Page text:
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Saakashvili defends his government’s successes

by | Feb 3, 2012

TBILISI, DFWatch – Georgian president says the Georgian government has delivered on its promises.

He said this during a speech at Georgetown University as part of his official visit to the U.S. this week.

“Our economy has quadrupled. Crime has decreased fivefold. The poverty level has fallen to 17%. Modernization of the health care system and education system is in progress. We are building new roads. The fertility rate has increased. I don’t think there is a country which could have achieved as much progress in such a short time,” Mikheil Saakashvili said.

The president’s speech however contrasts with some basic statistics. Officially 4 million people are living in Georgia, although in reality the number is much less. 900 000 of them are living below the poverty line and 600 000 are barely above the poverty line. State pension is from 70 to 100 lari, about 40-60 dollars, despite Saakashvili’s promise from 2003 that pensions would be 100 dollars within one year. In addition, the minimum wage at the end of 2011 was officially 160 lari, around 96 dollars.

But the Georgian president claims that the government fulfilled the promise given to society.

As an example he also names the police reform and claims that as a result of the reform “police has 86% trust while the old police only had 5% trust.”

He added that this is a higher level of trust than much of Europe and that Georgia even competes with Finland and Denmark in terms of how much people trust the police.

“According to reliable European researches, our country is the safest in Europe and the crime level is lowest here. For the last three years our competitor was Iceland, which is an island in fact. But now we have overtaken them too. We made this so that we hadn’t created the ocean between our country and the rest of the world,” the president remarked.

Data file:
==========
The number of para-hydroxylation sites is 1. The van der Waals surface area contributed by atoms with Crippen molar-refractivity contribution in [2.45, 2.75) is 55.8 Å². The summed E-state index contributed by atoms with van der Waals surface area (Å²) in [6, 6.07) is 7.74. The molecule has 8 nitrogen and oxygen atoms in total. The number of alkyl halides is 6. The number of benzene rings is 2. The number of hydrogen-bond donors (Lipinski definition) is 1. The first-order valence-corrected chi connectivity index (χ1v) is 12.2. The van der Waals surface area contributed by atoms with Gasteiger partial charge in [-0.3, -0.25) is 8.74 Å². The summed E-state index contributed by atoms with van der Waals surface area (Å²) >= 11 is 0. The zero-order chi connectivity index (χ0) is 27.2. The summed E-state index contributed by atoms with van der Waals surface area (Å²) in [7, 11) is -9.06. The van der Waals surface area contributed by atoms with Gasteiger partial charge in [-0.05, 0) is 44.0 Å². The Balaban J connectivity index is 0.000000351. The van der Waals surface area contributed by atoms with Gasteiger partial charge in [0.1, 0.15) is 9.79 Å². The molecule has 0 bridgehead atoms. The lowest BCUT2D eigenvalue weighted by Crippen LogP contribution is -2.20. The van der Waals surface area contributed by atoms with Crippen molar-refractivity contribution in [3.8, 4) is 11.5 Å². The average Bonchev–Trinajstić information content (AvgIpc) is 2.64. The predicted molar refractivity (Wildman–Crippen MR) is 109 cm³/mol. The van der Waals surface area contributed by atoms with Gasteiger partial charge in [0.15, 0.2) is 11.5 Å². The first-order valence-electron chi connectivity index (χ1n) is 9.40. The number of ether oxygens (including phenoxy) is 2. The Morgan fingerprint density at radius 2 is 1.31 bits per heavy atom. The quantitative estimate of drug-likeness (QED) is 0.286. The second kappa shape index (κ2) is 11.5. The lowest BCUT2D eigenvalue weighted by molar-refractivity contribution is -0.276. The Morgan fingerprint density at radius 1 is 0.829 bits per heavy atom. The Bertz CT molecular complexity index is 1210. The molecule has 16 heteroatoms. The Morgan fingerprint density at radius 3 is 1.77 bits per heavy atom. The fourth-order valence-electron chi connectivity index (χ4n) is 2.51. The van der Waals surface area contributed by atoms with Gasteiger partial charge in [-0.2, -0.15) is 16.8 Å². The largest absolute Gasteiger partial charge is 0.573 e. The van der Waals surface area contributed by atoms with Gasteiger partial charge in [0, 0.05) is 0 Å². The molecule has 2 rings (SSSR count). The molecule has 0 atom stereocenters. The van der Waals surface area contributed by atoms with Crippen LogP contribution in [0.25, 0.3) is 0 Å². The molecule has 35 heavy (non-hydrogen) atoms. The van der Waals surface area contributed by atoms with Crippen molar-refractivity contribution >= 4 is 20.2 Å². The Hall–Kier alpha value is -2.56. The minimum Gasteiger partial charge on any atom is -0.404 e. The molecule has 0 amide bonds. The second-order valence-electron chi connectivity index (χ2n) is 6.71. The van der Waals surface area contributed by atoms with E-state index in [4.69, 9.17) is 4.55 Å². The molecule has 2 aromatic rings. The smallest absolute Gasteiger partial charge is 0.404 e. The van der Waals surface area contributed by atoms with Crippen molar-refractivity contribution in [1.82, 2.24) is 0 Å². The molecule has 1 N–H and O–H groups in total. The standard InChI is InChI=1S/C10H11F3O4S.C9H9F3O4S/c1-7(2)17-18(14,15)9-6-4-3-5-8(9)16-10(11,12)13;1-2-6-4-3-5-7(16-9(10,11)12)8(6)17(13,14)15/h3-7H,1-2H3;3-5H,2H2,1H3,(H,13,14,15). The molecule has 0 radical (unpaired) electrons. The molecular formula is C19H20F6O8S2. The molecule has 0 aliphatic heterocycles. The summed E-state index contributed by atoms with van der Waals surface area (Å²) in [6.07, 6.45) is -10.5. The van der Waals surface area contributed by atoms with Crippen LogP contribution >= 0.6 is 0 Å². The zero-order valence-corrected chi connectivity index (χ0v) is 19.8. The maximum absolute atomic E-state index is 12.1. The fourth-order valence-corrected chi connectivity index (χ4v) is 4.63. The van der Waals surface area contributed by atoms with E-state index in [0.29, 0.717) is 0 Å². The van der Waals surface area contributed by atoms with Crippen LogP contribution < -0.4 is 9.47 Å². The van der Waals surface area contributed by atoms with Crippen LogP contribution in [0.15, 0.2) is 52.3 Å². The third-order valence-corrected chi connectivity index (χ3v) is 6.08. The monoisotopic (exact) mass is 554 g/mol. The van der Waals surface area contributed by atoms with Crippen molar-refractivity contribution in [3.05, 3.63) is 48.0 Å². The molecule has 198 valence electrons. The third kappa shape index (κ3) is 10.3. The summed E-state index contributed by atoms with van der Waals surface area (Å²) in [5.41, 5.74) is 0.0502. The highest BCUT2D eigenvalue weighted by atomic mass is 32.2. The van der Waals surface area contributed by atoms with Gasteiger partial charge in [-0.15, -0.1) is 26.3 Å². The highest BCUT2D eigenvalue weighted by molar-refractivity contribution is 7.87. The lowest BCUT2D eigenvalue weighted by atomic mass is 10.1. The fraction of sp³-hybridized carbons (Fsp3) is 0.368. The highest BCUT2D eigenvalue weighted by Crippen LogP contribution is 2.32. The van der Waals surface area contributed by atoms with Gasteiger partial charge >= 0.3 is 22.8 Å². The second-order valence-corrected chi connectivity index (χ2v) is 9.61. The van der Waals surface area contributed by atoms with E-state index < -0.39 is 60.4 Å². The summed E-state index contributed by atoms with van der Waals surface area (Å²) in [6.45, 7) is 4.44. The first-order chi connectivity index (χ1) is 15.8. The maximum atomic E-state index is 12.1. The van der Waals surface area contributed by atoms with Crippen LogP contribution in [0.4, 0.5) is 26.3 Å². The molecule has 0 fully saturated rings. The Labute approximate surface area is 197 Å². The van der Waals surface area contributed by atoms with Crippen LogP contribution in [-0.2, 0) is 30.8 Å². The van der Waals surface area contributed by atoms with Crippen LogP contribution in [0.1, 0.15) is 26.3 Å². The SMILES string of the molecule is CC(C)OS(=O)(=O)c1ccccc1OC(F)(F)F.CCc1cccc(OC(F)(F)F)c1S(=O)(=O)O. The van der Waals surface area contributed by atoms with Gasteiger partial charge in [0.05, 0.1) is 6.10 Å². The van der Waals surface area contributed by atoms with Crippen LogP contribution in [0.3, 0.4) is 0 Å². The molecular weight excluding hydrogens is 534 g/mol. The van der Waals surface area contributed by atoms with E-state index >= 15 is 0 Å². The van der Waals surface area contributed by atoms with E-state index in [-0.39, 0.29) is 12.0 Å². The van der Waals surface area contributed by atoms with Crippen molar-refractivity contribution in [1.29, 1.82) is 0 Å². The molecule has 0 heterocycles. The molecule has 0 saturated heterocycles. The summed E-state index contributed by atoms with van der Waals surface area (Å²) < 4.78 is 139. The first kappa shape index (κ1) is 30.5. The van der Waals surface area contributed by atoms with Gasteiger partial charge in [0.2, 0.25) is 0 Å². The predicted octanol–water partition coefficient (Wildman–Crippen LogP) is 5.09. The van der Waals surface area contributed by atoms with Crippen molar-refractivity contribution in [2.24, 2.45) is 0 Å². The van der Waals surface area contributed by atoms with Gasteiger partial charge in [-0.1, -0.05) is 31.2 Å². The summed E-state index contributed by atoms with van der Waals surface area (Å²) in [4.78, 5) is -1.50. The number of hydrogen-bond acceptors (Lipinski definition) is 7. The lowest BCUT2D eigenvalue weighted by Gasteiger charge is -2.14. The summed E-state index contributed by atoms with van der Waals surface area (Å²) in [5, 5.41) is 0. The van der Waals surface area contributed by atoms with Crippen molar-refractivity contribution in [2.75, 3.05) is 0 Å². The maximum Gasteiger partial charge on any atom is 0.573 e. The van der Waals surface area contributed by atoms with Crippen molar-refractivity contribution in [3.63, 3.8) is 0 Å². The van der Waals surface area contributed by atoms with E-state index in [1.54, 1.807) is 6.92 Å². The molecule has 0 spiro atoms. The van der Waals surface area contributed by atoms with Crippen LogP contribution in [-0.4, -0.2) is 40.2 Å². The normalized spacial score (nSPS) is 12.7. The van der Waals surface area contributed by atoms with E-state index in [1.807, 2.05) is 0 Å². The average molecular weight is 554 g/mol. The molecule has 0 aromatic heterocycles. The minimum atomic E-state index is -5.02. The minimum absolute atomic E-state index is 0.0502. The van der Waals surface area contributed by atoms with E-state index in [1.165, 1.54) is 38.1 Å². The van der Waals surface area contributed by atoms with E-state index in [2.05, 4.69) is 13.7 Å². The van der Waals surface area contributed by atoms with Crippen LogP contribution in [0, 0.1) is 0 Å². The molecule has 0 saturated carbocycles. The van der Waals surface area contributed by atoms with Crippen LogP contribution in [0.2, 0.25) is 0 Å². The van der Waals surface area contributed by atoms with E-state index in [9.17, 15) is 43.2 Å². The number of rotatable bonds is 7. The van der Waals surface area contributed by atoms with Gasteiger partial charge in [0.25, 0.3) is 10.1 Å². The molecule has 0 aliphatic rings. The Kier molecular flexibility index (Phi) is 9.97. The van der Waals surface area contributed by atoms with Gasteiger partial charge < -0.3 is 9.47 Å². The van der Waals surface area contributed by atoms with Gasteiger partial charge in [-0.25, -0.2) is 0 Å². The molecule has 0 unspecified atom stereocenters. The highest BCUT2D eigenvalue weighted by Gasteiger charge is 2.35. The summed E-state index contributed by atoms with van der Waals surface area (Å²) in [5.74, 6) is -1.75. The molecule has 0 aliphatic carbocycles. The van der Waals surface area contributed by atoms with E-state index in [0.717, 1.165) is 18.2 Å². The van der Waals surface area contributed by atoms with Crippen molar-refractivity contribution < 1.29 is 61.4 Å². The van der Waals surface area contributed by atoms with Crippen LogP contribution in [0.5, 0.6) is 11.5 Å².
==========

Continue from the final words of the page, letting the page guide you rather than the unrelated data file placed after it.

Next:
During his speech he described the current situation in the country, and basing his views on research done by Transparency International, he remarked that Georgia has one of the most transparent state offices in the world.

“The current situation is the following: Canadian Centre for Justice and Democracy conducted a survey in 64 countries through local branches of Transparency International about how the population rates the state’s offices and found that after the New Zeeland we have the most transparent state offices in the world, while we used to be among the worst. We need around ten minutes to receive a passport in Georgia, a few minutes to receive a driver’s license, to declare goods; I don’t mean private luggage or diplomat. It’s possible to cross the border by car without presenting a passport. You can cross the border with a microchip passports without bringing out the passport from your passport as if it was the toll road ticket. This is exactly what has changed,” Saakashvili said.

He also made reference to the World Bank’s ranking list “ease of doing business”, on which Georgia has steadily climed towards the top. He remarked that “Georgia is first in Eastern and Central Europe in regards to the ease of doing the business.”

“Imagine, in Georgia it’s fastest in the world to register a property and a company, the customs procedures are the fastest and this all in one window, is concentrated in one building, where smiling people are working, they salute you while arriving and even if you want, they won’t let you to stay there. They tell that you should take your documents and leave. That’s how all works,” Saakashvili explained.



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